2. The rush to privatize government function began in earnest with the Bush Administration's ideas about the 'ineffectiveness of government' and the sacrosanct nature of private sector touted efficiency. It's been well documented in the intervening years that this can lead to disastrous outcomes in public policy. The idea that a private company needs to extract profit from a job that previously could be done without the added fiscal burden, adds to the pressure to cheapen the quality. This 'government is bad' mantra from corporatists has been discredited. Government has a vital role to play, especially in educating our children.

  3. If it's well documented then document it. You still provide no evidence. How do you account for the thousands of excellent private pre-schools and daycare facilities across the county? The vast majority of our nation's children are serviced by these facilities and not public facilities.

  4. It's not my intention to enter a back and forth dialog with readers in the comments section. However, I'll say that the Bush administration's policy speaks for itself. I'm not interested in giving readers a list of books to read. If for no other reason, the list would be too large in this case. I have shown how the necessity for profits added to the money spent is a cost not incurred by the government...those costs have to be made up somewhere. So the educational experience becomes cheapened, at least by degree. Then of course is the notion of accountability. Government officials are directly accountable to the citizens, corporate regimes are accountable to investors or shareholders, those who are ever interested in maximizing the profits; not a good use of taxpayer funds. Unless there exists a culture of corruption in a government, it's more efficient to have government provide for education.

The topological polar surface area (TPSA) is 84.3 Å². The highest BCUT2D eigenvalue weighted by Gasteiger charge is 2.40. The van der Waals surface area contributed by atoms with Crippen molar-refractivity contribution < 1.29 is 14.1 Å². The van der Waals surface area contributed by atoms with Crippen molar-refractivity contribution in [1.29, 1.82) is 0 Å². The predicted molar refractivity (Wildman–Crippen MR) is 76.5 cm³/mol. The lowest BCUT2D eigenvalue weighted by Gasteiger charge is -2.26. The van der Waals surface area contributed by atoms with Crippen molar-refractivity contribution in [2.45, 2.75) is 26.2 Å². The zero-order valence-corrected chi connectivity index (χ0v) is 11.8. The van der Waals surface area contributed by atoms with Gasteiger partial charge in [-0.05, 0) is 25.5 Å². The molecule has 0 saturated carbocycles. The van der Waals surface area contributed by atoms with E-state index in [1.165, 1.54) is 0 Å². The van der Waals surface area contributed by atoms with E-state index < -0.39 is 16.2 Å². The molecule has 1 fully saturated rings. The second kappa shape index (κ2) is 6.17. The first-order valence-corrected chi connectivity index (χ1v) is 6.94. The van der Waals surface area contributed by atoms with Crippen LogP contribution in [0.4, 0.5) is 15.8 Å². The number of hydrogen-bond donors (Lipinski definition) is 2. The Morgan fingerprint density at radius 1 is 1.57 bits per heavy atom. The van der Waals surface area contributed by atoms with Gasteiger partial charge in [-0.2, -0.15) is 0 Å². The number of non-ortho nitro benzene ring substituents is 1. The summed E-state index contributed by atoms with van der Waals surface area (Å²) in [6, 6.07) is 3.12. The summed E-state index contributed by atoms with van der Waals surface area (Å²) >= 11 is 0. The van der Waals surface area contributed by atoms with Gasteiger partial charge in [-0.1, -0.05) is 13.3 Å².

Just so you know, after Mr Suen revealed in his interview for this story that the city is preparing a wholesale privatization of services City Hall has historically provided, I intend to investigate with an in-depth story to be released at a later date.

    There are plenty of people who believe that government should be stripped of its charge and install a regime of taxpayer funded private corporate services...indeed this thinking brought us George Bush and other Republicans. I'm not one of these people.

  5. The Anonymous poster brings up a good point. Private industry generally provides services more efficiently. For example: airlines, health insurers, oil companies and cell phone providers all set a standard for transparency, low cost and customer satisfaction that cannot be denied.

  6. I can't tell if the 2:51 guy is serious or not. I like to think its meant as sarcasm, otherwise, we've got some real kooks livin' in this town.

  7. It's both sarcasm and we have some real kooks living in this town...

  8. Brian, I generally agree with you on this topic, but your lack of a compelling argument regarding how the quality of service at the center would be negatively affected by a private operator leads me to reconsider my position.

  9. Good grief. It's a city with a cash crunch - can we for once leave discussion of the 'Bush Doctrine', whatever that means, out of it? It cheapens the argument.

    There is much to be gained if you stay on point - the city needs to be confronted with a lack of creative ways to pay for a valuable city service.